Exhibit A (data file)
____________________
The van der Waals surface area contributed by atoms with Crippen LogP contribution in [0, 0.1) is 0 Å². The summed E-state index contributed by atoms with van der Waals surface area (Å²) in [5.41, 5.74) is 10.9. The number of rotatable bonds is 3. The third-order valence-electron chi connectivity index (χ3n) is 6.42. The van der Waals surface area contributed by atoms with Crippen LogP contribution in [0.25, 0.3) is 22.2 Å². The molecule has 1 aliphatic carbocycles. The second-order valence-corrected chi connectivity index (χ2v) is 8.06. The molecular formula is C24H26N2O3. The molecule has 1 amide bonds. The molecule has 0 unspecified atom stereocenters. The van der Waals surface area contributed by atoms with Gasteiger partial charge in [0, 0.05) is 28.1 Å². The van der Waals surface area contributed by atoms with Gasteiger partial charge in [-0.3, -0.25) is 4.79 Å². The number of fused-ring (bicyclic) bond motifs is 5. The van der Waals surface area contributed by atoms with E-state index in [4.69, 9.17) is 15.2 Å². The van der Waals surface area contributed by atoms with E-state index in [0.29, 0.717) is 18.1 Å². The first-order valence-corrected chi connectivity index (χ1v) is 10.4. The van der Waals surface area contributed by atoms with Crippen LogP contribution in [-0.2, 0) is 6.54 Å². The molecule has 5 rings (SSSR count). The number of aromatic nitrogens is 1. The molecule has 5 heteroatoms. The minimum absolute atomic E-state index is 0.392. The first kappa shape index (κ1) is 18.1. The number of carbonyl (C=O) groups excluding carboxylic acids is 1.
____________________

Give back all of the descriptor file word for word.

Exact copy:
The van der Waals surface area contributed by atoms with Crippen LogP contribution in [0, 0.1) is 0 Å². The summed E-state index contributed by atoms with van der Waals surface area (Å²) in [5.41, 5.74) is 10.9. The number of rotatable bonds is 3. The third-order valence-electron chi connectivity index (χ3n) is 6.42. The van der Waals surface area contributed by atoms with Crippen LogP contribution in [0.25, 0.3) is 22.2 Å². The molecule has 1 aliphatic carbocycles. The second-order valence-corrected chi connectivity index (χ2v) is 8.06. The molecular formula is C24H26N2O3. The molecule has 1 amide bonds. The molecule has 0 unspecified atom stereocenters. The van der Waals surface area contributed by atoms with Gasteiger partial charge in [0, 0.05) is 28.1 Å². The van der Waals surface area contributed by atoms with Gasteiger partial charge in [-0.3, -0.25) is 4.79 Å². The number of fused-ring (bicyclic) bond motifs is 5. The van der Waals surface area contributed by atoms with E-state index in [4.69, 9.17) is 15.2 Å². The van der Waals surface area contributed by atoms with E-state index in [0.29, 0.717) is 18.1 Å². The first-order valence-corrected chi connectivity index (χ1v) is 10.4. The van der Waals surface area contributed by atoms with Crippen LogP contribution in [-0.2, 0) is 6.54 Å². The molecule has 5 rings (SSSR count). The number of aromatic nitrogens is 1. The molecule has 5 heteroatoms. The minimum absolute atomic E-state index is 0.392. The first kappa shape index (κ1) is 18.1. The number of carbonyl (C=O) groups excluding carboxylic acids is 1.